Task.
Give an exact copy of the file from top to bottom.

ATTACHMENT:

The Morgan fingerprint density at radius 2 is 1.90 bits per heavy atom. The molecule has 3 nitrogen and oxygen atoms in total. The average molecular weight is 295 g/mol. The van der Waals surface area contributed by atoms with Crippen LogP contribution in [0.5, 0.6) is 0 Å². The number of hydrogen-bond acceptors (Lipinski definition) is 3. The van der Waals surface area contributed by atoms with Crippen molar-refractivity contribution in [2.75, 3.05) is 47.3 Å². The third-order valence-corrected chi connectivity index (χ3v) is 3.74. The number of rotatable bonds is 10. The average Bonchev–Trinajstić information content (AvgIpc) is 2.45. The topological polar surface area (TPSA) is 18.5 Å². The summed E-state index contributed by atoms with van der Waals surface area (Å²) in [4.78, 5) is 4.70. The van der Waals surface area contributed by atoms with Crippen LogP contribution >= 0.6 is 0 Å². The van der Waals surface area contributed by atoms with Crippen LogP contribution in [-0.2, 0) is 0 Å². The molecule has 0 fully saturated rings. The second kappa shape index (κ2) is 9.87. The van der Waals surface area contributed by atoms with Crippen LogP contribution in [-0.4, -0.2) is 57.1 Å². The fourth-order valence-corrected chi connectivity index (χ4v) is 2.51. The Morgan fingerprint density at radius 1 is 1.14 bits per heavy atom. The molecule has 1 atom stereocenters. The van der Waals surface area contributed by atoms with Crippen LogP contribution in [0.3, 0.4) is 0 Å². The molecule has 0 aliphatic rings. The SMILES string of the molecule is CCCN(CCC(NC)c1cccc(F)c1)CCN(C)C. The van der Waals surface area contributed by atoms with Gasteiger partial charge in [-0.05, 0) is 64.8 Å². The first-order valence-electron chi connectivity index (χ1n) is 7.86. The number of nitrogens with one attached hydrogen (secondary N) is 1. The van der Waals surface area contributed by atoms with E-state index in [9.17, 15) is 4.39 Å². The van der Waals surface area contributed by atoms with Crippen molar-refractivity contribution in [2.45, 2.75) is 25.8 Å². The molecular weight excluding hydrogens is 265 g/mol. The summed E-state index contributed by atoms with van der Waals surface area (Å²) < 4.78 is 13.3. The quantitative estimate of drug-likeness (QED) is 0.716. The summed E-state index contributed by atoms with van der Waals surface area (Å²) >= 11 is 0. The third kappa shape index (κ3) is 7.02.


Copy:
The Morgan fingerprint density at radius 2 is 1.90 bits per heavy atom. The molecule has 3 nitrogen and oxygen atoms in total. The average molecular weight is 295 g/mol. The van der Waals surface area contributed by atoms with Crippen LogP contribution in [0.5, 0.6) is 0 Å². The number of hydrogen-bond acceptors (Lipinski definition) is 3. The van der Waals surface area contributed by atoms with Crippen molar-refractivity contribution in [2.75, 3.05) is 47.3 Å². The third-order valence-corrected chi connectivity index (χ3v) is 3.74. The number of rotatable bonds is 10. The average Bonchev–Trinajstić information content (AvgIpc) is 2.45. The topological polar surface area (TPSA) is 18.5 Å². The summed E-state index contributed by atoms with van der Waals surface area (Å²) in [4.78, 5) is 4.70. The van der Waals surface area contributed by atoms with Crippen LogP contribution >= 0.6 is 0 Å². The van der Waals surface area contributed by atoms with Crippen LogP contribution in [-0.2, 0) is 0 Å². The molecule has 0 fully saturated rings. The second kappa shape index (κ2) is 9.87. The van der Waals surface area contributed by atoms with Crippen LogP contribution in [-0.4, -0.2) is 57.1 Å². The fourth-order valence-corrected chi connectivity index (χ4v) is 2.51. The Morgan fingerprint density at radius 1 is 1.14 bits per heavy atom. The molecule has 1 atom stereocenters. The van der Waals surface area contributed by atoms with Crippen LogP contribution in [0.3, 0.4) is 0 Å². The molecule has 0 aliphatic rings. The SMILES string of the molecule is CCCN(CCC(NC)c1cccc(F)c1)CCN(C)C. The van der Waals surface area contributed by atoms with Gasteiger partial charge in [-0.05, 0) is 64.8 Å². The first-order valence-electron chi connectivity index (χ1n) is 7.86. The number of nitrogens with one attached hydrogen (secondary N) is 1. The van der Waals surface area contributed by atoms with E-state index in [9.17, 15) is 4.39 Å². The van der Waals surface area contributed by atoms with Crippen molar-refractivity contribution in [2.45, 2.75) is 25.8 Å². The molecular weight excluding hydrogens is 265 g/mol. The summed E-state index contributed by atoms with van der Waals surface area (Å²) < 4.78 is 13.3. The quantitative estimate of drug-likeness (QED) is 0.716. The summed E-state index contributed by atoms with van der Waals surface area (Å²) >= 11 is 0. The third kappa shape index (κ3) is 7.02.